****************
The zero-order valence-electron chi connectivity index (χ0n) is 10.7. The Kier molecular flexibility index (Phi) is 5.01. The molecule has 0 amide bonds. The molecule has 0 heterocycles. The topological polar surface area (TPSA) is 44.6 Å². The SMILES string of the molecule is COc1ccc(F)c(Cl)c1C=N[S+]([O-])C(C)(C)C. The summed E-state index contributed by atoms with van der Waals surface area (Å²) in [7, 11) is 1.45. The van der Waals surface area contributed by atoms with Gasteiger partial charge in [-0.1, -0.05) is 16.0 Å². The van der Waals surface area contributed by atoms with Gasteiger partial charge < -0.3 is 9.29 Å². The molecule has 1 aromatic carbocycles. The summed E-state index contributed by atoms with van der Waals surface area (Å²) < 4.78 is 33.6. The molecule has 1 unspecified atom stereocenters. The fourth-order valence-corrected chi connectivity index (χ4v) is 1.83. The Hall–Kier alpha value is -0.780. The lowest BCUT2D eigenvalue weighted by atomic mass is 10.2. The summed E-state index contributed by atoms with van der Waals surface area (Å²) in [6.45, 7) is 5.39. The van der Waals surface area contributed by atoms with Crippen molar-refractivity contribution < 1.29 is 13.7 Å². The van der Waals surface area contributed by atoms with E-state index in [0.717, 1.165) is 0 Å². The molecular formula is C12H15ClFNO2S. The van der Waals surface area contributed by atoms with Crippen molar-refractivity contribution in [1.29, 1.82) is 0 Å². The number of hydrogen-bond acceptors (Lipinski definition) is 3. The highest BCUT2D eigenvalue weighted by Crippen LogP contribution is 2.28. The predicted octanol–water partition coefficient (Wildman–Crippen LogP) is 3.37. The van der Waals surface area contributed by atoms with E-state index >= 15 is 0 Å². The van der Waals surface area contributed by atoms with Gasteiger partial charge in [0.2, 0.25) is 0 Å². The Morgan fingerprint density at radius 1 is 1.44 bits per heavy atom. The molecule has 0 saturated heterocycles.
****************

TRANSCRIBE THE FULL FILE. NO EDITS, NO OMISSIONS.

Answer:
The zero-order valence-electron chi connectivity index (χ0n) is 10.7. The Kier molecular flexibility index (Phi) is 5.01. The molecule has 0 amide bonds. The molecule has 0 heterocycles. The topological polar surface area (TPSA) is 44.6 Å². The SMILES string of the molecule is COc1ccc(F)c(Cl)c1C=N[S+]([O-])C(C)(C)C. The summed E-state index contributed by atoms with van der Waals surface area (Å²) in [7, 11) is 1.45. The van der Waals surface area contributed by atoms with Gasteiger partial charge in [-0.1, -0.05) is 16.0 Å². The van der Waals surface area contributed by atoms with Gasteiger partial charge < -0.3 is 9.29 Å². The molecule has 1 aromatic carbocycles. The summed E-state index contributed by atoms with van der Waals surface area (Å²) < 4.78 is 33.6. The molecule has 1 unspecified atom stereocenters. The fourth-order valence-corrected chi connectivity index (χ4v) is 1.83. The Hall–Kier alpha value is -0.780. The lowest BCUT2D eigenvalue weighted by atomic mass is 10.2. The summed E-state index contributed by atoms with van der Waals surface area (Å²) in [6.45, 7) is 5.39. The van der Waals surface area contributed by atoms with Crippen molar-refractivity contribution < 1.29 is 13.7 Å². The van der Waals surface area contributed by atoms with E-state index in [0.717, 1.165) is 0 Å². The molecular formula is C12H15ClFNO2S. The van der Waals surface area contributed by atoms with Crippen molar-refractivity contribution in [1.29, 1.82) is 0 Å². The number of hydrogen-bond acceptors (Lipinski definition) is 3. The highest BCUT2D eigenvalue weighted by Crippen LogP contribution is 2.28. The predicted octanol–water partition coefficient (Wildman–Crippen LogP) is 3.37. The van der Waals surface area contributed by atoms with E-state index >= 15 is 0 Å². The van der Waals surface area contributed by atoms with Gasteiger partial charge in [0.2, 0.25) is 0 Å². The Morgan fingerprint density at radius 1 is 1.44 bits per heavy atom. The molecule has 0 saturated heterocycles.